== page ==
Is David Axelrod Responsible for Climate Change Inaction?
And how will polls showing voter concerns over weird weather play in swing states? Watch a panel of experts weigh in.
"It was always going to be the case that whenever the visible reality of climate change became so painfully obvious that you couldn't deny it any more, that it was going to flip over to a winning issue. The question was: When was that going to happen?"
So spoke Joseph Romm, the former Clinton energy official and popular blogger behind Climate Progress, at the first Climate Desk Live briefing at the Mott House on Capitol Hill in Washington, DC. Romm and his fellow panelists—strategist Betsy Taylor of Breakthrough Strategies and Solutions and consultant Paul Bledsoe, who worked in the Clinton White House on climate communications—were in strong agreement that the weather of the last year has transformed climate change into the type of issue that could impact the 2012 election, simply because most Americans now feel directly affected by it. That emphatically includes independents and swing voters.
"One of the problems with climate change is it's always been distant and remote. This year's weather made it immediate," Taylor explained. She showed previously unpublished data from a Harstad Strategic Research survey from May of 2012, showing that 59 percent of Americans agreed that the weather in their area had gotten more extreme or unpredictable over the past several years—and 68 percent agreed that the weather was more volatile than it was during their childhood.
But while national polls may show that the climate issue appeals to independents, the campaign is being fought in a small number of battleground states—Colorado, Florida, Ohio, Virginia, and so on. At the briefing, the question arose whether the campaigns may have more detailed and granular analyses, suggesting that the issue won't actually help them in these critical swing states. Could that explain why they're ignoring climate?
The panel was having none of it. If anything, Bledsoe argued, many of the 2012 swing states ought to be better places for climate messaging, in light of the extreme weather they've experienced. "Colorado and New Mexico are two swing states that have experienced extreme wildfires," he pointed out. And "Florida is on the cutting edge of climate change for a whole variety of reasons, not the least of which, extreme weather but also sea level rise."
"We're reaching now the point where almost every state is getting some sort of extreme weather event that is off the charts, including that derecho that ripped across the country and went into Virginia," Romm added. He cited a recent poll from Yale University and George Mason University researchers, breaking down concern about global warming by US regions. In the Midwest, for instance, the perception that droughts are getting more common has shot up 25 percentage points since March, to 66 percent.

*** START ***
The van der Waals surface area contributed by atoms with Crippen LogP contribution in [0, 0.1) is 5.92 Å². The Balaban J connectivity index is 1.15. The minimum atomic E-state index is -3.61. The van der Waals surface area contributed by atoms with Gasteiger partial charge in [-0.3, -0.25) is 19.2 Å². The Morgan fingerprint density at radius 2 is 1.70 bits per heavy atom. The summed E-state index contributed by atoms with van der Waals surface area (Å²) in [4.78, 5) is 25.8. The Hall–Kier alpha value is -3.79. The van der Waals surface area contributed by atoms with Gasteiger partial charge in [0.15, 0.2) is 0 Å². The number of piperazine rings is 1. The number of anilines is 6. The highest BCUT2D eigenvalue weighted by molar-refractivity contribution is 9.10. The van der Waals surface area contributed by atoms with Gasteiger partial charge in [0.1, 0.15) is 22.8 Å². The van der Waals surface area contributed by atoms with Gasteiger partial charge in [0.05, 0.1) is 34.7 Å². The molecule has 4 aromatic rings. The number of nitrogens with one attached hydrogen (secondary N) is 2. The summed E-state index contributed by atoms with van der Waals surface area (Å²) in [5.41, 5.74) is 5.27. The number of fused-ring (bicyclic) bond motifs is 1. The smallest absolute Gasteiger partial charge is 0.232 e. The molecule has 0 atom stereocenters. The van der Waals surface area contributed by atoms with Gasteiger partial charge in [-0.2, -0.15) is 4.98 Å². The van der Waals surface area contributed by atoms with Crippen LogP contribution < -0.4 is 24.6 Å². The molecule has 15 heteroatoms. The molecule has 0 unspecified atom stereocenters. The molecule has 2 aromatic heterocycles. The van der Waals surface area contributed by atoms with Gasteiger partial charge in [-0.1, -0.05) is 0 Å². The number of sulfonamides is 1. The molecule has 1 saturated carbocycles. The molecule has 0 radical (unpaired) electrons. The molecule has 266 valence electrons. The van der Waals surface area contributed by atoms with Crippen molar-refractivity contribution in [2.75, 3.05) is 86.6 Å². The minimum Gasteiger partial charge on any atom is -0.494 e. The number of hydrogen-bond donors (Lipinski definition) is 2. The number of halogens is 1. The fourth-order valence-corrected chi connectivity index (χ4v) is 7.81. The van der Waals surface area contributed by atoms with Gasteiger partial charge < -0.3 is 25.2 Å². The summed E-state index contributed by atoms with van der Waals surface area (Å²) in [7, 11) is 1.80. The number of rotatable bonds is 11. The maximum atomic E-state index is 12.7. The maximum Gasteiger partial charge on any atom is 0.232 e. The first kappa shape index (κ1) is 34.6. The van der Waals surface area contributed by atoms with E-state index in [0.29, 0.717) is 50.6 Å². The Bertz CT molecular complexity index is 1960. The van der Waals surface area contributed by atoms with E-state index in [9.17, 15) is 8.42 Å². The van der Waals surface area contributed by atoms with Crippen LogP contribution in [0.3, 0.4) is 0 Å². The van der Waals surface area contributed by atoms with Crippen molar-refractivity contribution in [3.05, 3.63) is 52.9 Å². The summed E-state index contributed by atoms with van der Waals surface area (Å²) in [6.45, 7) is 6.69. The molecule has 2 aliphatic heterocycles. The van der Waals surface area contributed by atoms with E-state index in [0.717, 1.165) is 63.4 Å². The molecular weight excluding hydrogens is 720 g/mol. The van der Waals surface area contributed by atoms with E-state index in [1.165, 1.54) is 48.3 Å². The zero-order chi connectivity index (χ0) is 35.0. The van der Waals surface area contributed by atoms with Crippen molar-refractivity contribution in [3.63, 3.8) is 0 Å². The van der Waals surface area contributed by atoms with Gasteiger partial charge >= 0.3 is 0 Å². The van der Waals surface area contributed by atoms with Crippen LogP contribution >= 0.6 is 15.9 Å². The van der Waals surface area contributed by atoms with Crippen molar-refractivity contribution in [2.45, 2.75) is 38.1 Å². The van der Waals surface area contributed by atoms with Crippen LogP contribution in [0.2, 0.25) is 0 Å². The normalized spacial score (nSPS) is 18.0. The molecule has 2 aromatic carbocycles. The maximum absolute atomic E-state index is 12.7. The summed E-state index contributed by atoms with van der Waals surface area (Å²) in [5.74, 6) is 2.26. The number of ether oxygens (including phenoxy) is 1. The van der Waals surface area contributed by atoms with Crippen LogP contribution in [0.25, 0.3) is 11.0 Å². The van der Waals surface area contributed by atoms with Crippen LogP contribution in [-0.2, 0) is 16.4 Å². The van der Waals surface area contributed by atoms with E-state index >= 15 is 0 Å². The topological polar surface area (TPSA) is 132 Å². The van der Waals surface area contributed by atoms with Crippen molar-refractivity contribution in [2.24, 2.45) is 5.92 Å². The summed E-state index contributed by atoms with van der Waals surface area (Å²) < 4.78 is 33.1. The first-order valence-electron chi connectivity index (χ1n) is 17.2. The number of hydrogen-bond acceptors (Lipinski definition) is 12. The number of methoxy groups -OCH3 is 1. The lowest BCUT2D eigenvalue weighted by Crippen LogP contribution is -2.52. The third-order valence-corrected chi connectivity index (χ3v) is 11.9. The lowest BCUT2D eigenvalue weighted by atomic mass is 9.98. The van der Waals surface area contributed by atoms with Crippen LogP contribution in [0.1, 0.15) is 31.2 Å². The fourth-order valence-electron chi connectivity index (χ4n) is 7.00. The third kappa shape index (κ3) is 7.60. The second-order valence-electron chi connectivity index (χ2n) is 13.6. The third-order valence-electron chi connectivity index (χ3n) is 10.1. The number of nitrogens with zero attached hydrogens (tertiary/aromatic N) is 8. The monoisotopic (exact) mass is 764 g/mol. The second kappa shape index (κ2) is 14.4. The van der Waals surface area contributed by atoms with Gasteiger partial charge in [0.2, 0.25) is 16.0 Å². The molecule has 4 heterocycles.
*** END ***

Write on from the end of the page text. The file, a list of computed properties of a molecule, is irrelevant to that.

So why, then, aren't politicians like President Obama taking up climate change messaging to win votes? Taylor said that following the economic collapse of 2008, this was a more or less a conscious strategy. "By the spring of 2009, with the fiscal crisis, there was a decision made, and adopted, not to talk about climate change," she related. "That was adopted by the majority of the environmental groups, and by the White House. I was at that meeting. Bill McKibben stood up and said, 'This is a mistake—it's going to come back and haunt us.'" Talking about clean energy jobs was fine, she continued. But the "C-word" was a no-go.
Romm went further. Asked if there was some individual giving politicians bad strategic advice, he commented, "I will absolutely blame someone. Because I have relatively high confidence, based on conversations I've had, that David Axelrod is the guy who shut down a lot of this talk. And even went up to the Hill and told the Dems not to message the climate science." Bledsoe added that the scarring experience of failing to pass the Waxman-Markey cap-and-trade bill in Congress probably led many Democrats to back away from the issue.
All three panelists agreed that while extreme weather gets Americans to care about climate change, if no solution is offered, people feel overwhelmed, and ultimately fatalistic. The way to get past this, explained Taylor, is to talk about the strength of American ingenuity, and its ability to solve the problem of global warming through new clean energy technologies. In the polling data she presented, 84 percent of Democrats found such a message convincing, as did 61 percent of independents—even 46 percent of Republicans.
For a long time, Americans viewed their shared purpose as "protecting the free world," Bledsoe elaborated. Taking on the climate change could inspire people to think once again about "what makes America great, what makes it special." It can "tap into the notion of American exceptionalism and American greatness.
But not if politicians don't take get past the notion that climate change is a political loser. Such thinking has been refuted by a wave of new data, sampling both national and local audiences. Now, the issue simply awaits its political champion.
Watch the first Climate Desk Live in full, below: